Sea rise off coasts of Philippines, northeastern Australia rising at about 1 centimeter per year
A new study led by Old Dominion University and the University of Colorado Boulder indicates sea levels likely will continue to rise in the tropical Pacific Ocean off the coasts of the Philippines and northeastern Australia as humans continue to alter the climate.
The study authors combined past sea level data gathered from both satellite altimeters and traditional tide gauges as part of the study. The goal was to find out how much a naturally occurring climate phenomenon called the Pacific Decadal Oscillation, or PDO, influences sea rise patterns in the Pacific, said Assistant Professor Benjamin Hamlington of Old Dominion University in Norfolk, Va., a former CU-Boulder postdoctoral researcher and lead study author.
The PDO is a temperature pattern in the Pacific Ocean akin to El Niño but which lasts roughly 20 to 30 years and contributes significantly to the decadal trends in regional and global sea level, said CU-Boulder Research Professor Robert Leben, a study co-author. The research team performed sea level reconstructions going back to 1950 by fitting patterns of satellite altimeter data to tide gauge data, then stripped away the effects of the PDO to better understand its influence on current sea level increases in the Pacific.
"The conventional wisdom has been that if the Pacific Decadal Oscillation was removed from the equation this sea level rise in parts of the Pacific would disappear," said Hamlington, who received his doctorate from CU-Boulder. "But we found that sea level rise off the coasts of the Philippines and northeastern Australia appear to be anthropogenic and would continue even without this oscillation."
A paper on the subject was published online in the July 20 issue of Nature Climate Change. Other co-authors on the study included CU-Boulder doctoral student Matthew Strassburg, CU-Boulder Associate Professor Weiqing Han, CU-Boulder Professor R. Steven Nerem and Seoul National University faculty member K.Y. Kim. The study was funded primarily by NASA and the National Science Foundation.
The team also used NASA climate models to assess sea level rise in the tropical Pacific that included data on the warming tropical Indian Ocean, which has been shown in previous studies to be caused by increases in greenhouse gases. The climate modeling portion of the new study also showed sea level rise near the Philippines and Australia is caused at least in part by anthropogenic, or human-caused, warming said Hamlington, who got his doctorate under Leben.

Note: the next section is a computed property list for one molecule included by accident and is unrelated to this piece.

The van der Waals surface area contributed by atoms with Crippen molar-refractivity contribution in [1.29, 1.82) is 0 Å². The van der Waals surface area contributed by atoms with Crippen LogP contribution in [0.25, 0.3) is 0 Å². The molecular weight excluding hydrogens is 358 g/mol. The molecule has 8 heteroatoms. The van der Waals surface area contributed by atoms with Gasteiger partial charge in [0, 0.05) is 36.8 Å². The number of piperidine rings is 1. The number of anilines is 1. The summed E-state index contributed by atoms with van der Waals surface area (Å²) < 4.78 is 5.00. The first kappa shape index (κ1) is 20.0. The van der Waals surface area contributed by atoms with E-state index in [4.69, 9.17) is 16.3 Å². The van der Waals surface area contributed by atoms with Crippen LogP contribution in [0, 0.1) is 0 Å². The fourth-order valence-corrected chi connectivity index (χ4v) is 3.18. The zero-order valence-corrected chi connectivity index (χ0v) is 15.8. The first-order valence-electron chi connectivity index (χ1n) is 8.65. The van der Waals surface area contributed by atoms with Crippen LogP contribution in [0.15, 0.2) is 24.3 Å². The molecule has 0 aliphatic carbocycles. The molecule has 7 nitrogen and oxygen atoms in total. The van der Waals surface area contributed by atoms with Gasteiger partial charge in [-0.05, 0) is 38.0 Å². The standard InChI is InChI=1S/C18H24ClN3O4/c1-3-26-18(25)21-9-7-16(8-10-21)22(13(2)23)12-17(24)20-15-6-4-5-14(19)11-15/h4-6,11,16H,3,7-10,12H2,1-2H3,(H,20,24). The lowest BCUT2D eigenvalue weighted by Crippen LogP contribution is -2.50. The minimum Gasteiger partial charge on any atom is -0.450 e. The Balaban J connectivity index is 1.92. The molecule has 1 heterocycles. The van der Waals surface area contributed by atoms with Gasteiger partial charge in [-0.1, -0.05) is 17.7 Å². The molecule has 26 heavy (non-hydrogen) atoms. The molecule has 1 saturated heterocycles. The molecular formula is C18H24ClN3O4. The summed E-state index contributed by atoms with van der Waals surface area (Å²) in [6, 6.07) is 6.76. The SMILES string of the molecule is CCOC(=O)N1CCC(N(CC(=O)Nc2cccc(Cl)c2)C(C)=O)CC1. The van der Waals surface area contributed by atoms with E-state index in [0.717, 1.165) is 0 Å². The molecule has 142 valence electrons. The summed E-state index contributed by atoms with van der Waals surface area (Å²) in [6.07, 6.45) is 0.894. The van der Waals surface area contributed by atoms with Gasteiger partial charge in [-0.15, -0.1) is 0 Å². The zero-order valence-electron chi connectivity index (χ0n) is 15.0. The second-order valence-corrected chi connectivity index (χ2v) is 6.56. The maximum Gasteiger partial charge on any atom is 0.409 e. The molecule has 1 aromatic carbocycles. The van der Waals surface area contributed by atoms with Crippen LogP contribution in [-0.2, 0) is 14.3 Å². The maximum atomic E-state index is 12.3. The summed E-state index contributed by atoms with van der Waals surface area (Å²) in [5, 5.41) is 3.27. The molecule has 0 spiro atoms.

The research team estimated that areas of the ocean near the Philippines and northeast Australia are being raised by about 1 centimeter per year due to anthropogenic warming, which can increase the intensity of severe weather. "When water starts piling up there and typhoon-like storms are traveling over higher sea levels, it can be a bad situation," said Hamlington.
Although global sea level patterns are not geographically uniform -- sea level rise in some areas correlate with sea level fall in other areas -- the average current global sea level rise is roughly 3 millimeters per year. Some scientists are estimating global seas may rise by a meter or more by the end of the century as a result of greenhouse warming.
"When the current PDO switches from its warm phase to its cool phase sea levels on the western coast of North America likely will rise," said Leben of CU-Boulder's aerospace engineering sciences department. "I think the PDO has been suppressing sea level there for the past 20 or 30 years."
In a broader sense, the new study shows that scientists may be able to look at other regions of the world's oceans and extract the natural climate variability in order to measure human-caused effects, said Hamlington, a researcher at CU-Boulder's Cooperative Institute for Research in Environmental Sciences. "This kind of research may start revealing patterns that we might not expect."